Sheets Header

The COUNTIF function in Google Sheets lets you analyze data in your spreadsheet and returns the number of times it appears in your document if it meets a set of specific criteria. Here’s how to use it.

Use COUNTIF to Match on One Type of Criteria

Fire up Google Sheets and open a spreadsheet with data you want to count.

Click on an empty cell and type =COUNTIF(<range>,<criterion>) into the cell or the formula entry field, replacing <range> and <criterion> with the range of data to count and the pattern to test, respectively. It should look something like this:

=COUNTIF(F2:I11,"<=40")

Click an empty cell, and then enter the COUNTIF function with the range and criterion you want to match.

After you press the “Enter” key, the cell will contain the number of times the range matches the exact criteria specified.

After you hit the Enter key, the amount of times the function matched will show in the cell.

If the range you want to count contains a string of text in it, it would look something like this:

=COUNTIF(C2:C11,"George")

You can match strings as well.

However, that function would return zero results as none of the cells in the range contain the exact string “George.”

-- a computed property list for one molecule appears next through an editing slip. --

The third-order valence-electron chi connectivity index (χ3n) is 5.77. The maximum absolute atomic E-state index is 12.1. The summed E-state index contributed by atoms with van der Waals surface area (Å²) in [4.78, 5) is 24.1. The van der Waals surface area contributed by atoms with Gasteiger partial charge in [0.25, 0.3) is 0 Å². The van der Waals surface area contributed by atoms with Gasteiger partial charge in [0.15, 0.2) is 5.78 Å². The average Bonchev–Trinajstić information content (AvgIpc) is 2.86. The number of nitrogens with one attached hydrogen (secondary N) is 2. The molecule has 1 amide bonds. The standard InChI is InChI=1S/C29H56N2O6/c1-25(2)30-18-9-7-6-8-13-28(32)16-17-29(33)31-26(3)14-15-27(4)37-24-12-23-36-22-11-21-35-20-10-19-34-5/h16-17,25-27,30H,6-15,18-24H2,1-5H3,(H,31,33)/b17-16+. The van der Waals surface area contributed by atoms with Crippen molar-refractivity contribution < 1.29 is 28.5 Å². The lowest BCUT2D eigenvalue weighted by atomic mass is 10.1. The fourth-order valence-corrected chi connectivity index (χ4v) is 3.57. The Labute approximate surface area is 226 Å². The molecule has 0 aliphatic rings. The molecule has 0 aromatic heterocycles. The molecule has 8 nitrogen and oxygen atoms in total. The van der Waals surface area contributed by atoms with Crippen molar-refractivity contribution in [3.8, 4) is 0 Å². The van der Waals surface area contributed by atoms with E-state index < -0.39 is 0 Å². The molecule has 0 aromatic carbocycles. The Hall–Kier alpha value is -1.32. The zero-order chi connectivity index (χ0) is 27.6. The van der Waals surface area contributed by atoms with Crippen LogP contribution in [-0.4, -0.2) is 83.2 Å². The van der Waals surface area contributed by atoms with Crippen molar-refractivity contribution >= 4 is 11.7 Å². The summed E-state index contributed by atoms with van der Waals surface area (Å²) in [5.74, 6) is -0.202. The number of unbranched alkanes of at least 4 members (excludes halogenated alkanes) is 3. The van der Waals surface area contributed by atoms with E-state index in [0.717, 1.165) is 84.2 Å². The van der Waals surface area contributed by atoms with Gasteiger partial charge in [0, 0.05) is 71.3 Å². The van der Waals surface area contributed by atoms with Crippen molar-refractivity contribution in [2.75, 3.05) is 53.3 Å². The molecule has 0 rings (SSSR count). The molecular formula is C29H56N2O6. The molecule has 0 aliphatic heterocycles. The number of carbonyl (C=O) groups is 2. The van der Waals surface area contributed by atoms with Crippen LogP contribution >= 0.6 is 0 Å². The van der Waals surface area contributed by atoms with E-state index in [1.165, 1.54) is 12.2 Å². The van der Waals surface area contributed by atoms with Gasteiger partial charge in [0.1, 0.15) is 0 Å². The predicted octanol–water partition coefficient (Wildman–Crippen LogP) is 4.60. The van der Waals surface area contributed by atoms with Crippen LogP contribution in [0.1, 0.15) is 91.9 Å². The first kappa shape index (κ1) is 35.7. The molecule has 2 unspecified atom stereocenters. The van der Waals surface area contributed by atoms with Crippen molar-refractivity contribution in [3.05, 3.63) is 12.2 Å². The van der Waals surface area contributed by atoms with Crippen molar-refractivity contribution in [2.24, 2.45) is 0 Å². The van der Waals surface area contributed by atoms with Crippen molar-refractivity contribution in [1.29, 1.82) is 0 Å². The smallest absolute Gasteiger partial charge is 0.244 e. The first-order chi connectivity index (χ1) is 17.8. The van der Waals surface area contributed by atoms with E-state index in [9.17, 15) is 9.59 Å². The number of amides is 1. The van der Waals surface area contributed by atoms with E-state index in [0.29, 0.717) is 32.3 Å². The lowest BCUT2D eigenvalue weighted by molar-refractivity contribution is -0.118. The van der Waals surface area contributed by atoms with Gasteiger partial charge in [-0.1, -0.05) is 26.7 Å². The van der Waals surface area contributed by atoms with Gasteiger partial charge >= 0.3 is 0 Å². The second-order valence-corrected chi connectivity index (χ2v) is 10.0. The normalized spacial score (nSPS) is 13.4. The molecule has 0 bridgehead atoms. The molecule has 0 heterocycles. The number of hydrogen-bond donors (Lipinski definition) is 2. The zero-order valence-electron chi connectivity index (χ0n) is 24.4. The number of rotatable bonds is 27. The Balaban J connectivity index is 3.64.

However, unless you use wildcards, the string needs to match exactly.

Instead, you need to use a wildcard to match all instances of directors with the first name George. You can use wildcards, such as “?” and “*” to match a single character and zero or more contiguous characters, respectively.

To search for every director with the first name “George,” you should use the “*” wildcard in the function. It would look like this:

=COUNTIF(C2:C11,"George*")

Instead, use the * wildcard to match all instances of George as a first name.

If the string you’re trying to match contains an actual question mark or asterisk, you can prefix it with the tilde (~) as an escape character (ie ~? and ~*).

Use COUNTIFS to Match Multiple Criteria

COUNTIF is excellent if you only need to match depending on one type of criteria; if you have more than one, you will use the COUNTIFS function. It works exactly the same as COUNTIF, except it accepts more than one range and/or criterion. Any additional ranges must have the same number of rows and columns as the first range.

Simply add as many ranges and criteria you want to count into the function. The format is basically the same as COUNTIF. It should look something like this:

=COUNTIFS(C3:C11,"George*",D3:D11,">=1990")

Have more than one range and criterion to match? Use the COUNTIFS function to count multiple ranges at the same time.


Whether you want to count a single set of criteria in a range or multiple ones, the use of both COUNTIF and COUNTIFS will help you analyze the data inside your spreadsheet.

Brady Gavin Brady Gavin
Brady Gavin has been immersed in technology for 15 years and has written over 150 detailed tutorials and explainers. He's covered everything from Windows 10 registry hacks to Chrome browser tips. Brady has a diploma in Computer Science from Camosun College in Victoria, BC.  
Read Full Bio »